Silver Snipers: Never Too Old to Crush It in Competitive Gaming

Advice from Sweden’s Silver Snipers—aged 64 to 76—on embracing new challenges, building a team, and exploding esports expectations.

“Professional gamer” is a relatively new concept. Sure, competitive gaming kind of emerged decades ago, but the recent jump to a global scale with massive tournaments, fanatic audiences, and lucrative sponsorships will push esports revenue past $1 billion in 2019. For many, this seems like the arena of the young, at best capped by the Gen X adults who grew up with the first home consoles or PC games. And then there’s the Silver Snipers.

This team of Swedish gaming pros, sponsored by Lenovo Legion, ranges in age from 64 to 76, each of them summoning a youthful, stereotype-shattering fearlessness. You may have spotted these five trend-breakers in outlets such as the BBC and Wall Street Journal.

The Silver Snipers recently won the World Cup against Finland, USA, and Germany at DreamHack Summer 2019. Since then, marathon gaming sessions unfolded to prep them for a trip to compete in Kiev this September.

We caught up with the team to see what drove them to claw their way into competitive gaming. Plus, a little advice from the Silver Snipers might inspire others—from teens to septuagenarians—to plunge headfirst into the world of esports. Here’s the roster:

  • Öivind “Windy” Toverud, 76
  • Abbe “BirDie” Drakborg, 76
  • Wanja “Knitting Knight” Godänge, 64
  • Baltasar “El Niño” Aguirre, 65
  • Inger ”Trigger Finger” Grotteblad, 67

Silver Snipers CS:GO Team

What made you first commit to competitive gaming? Was there a specific moment when you knew this was worth your time?

“My son started to play [Counter-Strike: Global Offensive] when he was a kid, and I actually started playing with him as I wanted to learn about his interests. This curiosity led me to gaming. So with this said, I want grandparents and parents to get to know their kids, their interests and hobbies as they can learn and share common interest.”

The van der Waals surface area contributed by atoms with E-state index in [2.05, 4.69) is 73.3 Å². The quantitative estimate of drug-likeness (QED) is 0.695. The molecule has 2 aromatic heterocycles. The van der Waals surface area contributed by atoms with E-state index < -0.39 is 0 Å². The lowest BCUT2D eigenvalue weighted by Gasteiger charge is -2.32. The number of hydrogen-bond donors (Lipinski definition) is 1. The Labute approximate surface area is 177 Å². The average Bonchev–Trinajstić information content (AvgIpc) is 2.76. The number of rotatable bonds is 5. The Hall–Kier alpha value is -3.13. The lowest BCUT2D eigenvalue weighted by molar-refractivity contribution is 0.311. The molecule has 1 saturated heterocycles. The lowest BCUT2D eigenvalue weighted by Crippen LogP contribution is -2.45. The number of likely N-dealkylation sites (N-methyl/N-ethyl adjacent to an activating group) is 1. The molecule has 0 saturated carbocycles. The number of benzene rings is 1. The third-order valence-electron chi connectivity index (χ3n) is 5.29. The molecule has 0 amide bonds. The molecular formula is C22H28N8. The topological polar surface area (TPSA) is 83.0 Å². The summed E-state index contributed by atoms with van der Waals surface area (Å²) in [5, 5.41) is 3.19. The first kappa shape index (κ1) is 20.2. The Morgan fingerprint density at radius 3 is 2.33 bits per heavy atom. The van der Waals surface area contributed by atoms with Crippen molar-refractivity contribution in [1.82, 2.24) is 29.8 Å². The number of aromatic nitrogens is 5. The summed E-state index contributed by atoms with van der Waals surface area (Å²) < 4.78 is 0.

– Baltasar “El Niño” Aguirre

Baltasar “El Niño” Aguirre
Baltasar “El Niño” Aguirre

What keeps you going? Is it about the thrill of competition, the joy of working with a team, improving your skills, or something else entirely?

“My family are my biggest supporters, and they are proud of me and encourage me to keep on playing. Sometimes I compete with my grandchildren in the game and we have a lot of fun together. I love when I can see that I am improving. When I level up, I really feel happy that my hard work is paying off.”
– Inger “Trigger Finger” Grotteblad

Inger ”Trigger Finger” Grotteblad
Inger ”Trigger Finger” Grotteblad

“Keeping the brain responsive and training the coordination between fingers and brain.”
– Wanja “Knitting Knight” Godänge

“It’s all fun to play for me and my teammates; winning is a bonus.”
– Öivind “Windy” Toverud

A lot of people—young and old—can be intimidated by the complexity of modern games and the amount of skill required. What advice would you give to someone interested but afraid to explore the world of gaming?

“That was my feeling, too, before entering the gaming community, but I have found out that youngsters are getting a lot of skills out of gaming. They learn how to cooperate, how to make decisions rapidly, they need to be strategic, they learn programming, and many of them are entering the computer industry as programmers when they grow older. They also learn foreign languages and makes friends all over the world. We old people must understand that their world is developing for them. Most of the youngsters I meet in the community are dedicated to their gaming, and the gaming also keep them away from drugs and liquor.”